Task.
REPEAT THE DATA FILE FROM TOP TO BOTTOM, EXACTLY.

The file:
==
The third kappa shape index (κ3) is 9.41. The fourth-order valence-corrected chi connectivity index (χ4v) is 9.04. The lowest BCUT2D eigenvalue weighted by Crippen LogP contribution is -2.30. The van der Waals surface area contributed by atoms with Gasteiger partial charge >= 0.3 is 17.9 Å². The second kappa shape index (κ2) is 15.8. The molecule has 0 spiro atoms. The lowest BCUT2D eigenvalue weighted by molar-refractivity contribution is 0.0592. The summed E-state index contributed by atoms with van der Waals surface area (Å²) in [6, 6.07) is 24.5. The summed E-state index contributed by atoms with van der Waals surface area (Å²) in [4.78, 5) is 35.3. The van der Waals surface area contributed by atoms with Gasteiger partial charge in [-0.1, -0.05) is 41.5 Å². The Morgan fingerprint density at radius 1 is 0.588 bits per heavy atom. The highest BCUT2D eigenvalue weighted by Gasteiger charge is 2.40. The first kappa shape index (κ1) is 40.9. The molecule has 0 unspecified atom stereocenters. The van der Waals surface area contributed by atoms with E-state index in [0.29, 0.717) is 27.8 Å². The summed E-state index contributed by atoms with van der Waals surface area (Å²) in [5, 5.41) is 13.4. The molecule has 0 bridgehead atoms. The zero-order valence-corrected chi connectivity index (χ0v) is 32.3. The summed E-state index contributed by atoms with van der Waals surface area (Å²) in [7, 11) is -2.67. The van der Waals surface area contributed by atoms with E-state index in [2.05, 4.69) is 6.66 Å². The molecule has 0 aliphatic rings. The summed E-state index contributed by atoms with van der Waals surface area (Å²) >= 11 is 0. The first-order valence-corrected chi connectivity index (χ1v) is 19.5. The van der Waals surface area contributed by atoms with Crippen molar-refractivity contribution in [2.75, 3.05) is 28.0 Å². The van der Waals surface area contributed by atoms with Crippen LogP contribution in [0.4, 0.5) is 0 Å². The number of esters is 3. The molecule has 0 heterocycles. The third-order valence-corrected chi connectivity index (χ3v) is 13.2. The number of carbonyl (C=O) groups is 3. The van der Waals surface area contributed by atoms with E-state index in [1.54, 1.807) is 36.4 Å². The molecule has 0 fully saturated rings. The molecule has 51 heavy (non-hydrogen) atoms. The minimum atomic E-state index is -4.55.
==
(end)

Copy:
The third kappa shape index (κ3) is 9.41. The fourth-order valence-corrected chi connectivity index (χ4v) is 9.04. The lowest BCUT2D eigenvalue weighted by Crippen LogP contribution is -2.30. The van der Waals surface area contributed by atoms with Gasteiger partial charge >= 0.3 is 17.9 Å². The second kappa shape index (κ2) is 15.8. The molecule has 0 spiro atoms. The lowest BCUT2D eigenvalue weighted by molar-refractivity contribution is 0.0592. The summed E-state index contributed by atoms with van der Waals surface area (Å²) in [6, 6.07) is 24.5. The summed E-state index contributed by atoms with van der Waals surface area (Å²) in [4.78, 5) is 35.3. The van der Waals surface area contributed by atoms with Gasteiger partial charge in [-0.1, -0.05) is 41.5 Å². The Morgan fingerprint density at radius 1 is 0.588 bits per heavy atom. The highest BCUT2D eigenvalue weighted by Gasteiger charge is 2.40. The first kappa shape index (κ1) is 40.9. The molecule has 0 unspecified atom stereocenters. The van der Waals surface area contributed by atoms with E-state index in [0.29, 0.717) is 27.8 Å². The summed E-state index contributed by atoms with van der Waals surface area (Å²) in [5, 5.41) is 13.4. The molecule has 0 bridgehead atoms. The zero-order valence-corrected chi connectivity index (χ0v) is 32.3. The summed E-state index contributed by atoms with van der Waals surface area (Å²) in [7, 11) is -2.67. The van der Waals surface area contributed by atoms with E-state index in [2.05, 4.69) is 6.66 Å². The molecule has 0 aliphatic rings. The summed E-state index contributed by atoms with van der Waals surface area (Å²) >= 11 is 0. The first-order valence-corrected chi connectivity index (χ1v) is 19.5. The van der Waals surface area contributed by atoms with Crippen molar-refractivity contribution in [2.75, 3.05) is 28.0 Å². The van der Waals surface area contributed by atoms with Crippen LogP contribution in [0.4, 0.5) is 0 Å². The number of esters is 3. The molecule has 0 heterocycles. The third-order valence-corrected chi connectivity index (χ3v) is 13.2. The number of carbonyl (C=O) groups is 3. The van der Waals surface area contributed by atoms with E-state index in [1.54, 1.807) is 36.4 Å². The molecule has 0 fully saturated rings. The molecule has 51 heavy (non-hydrogen) atoms. The minimum atomic E-state index is -4.55.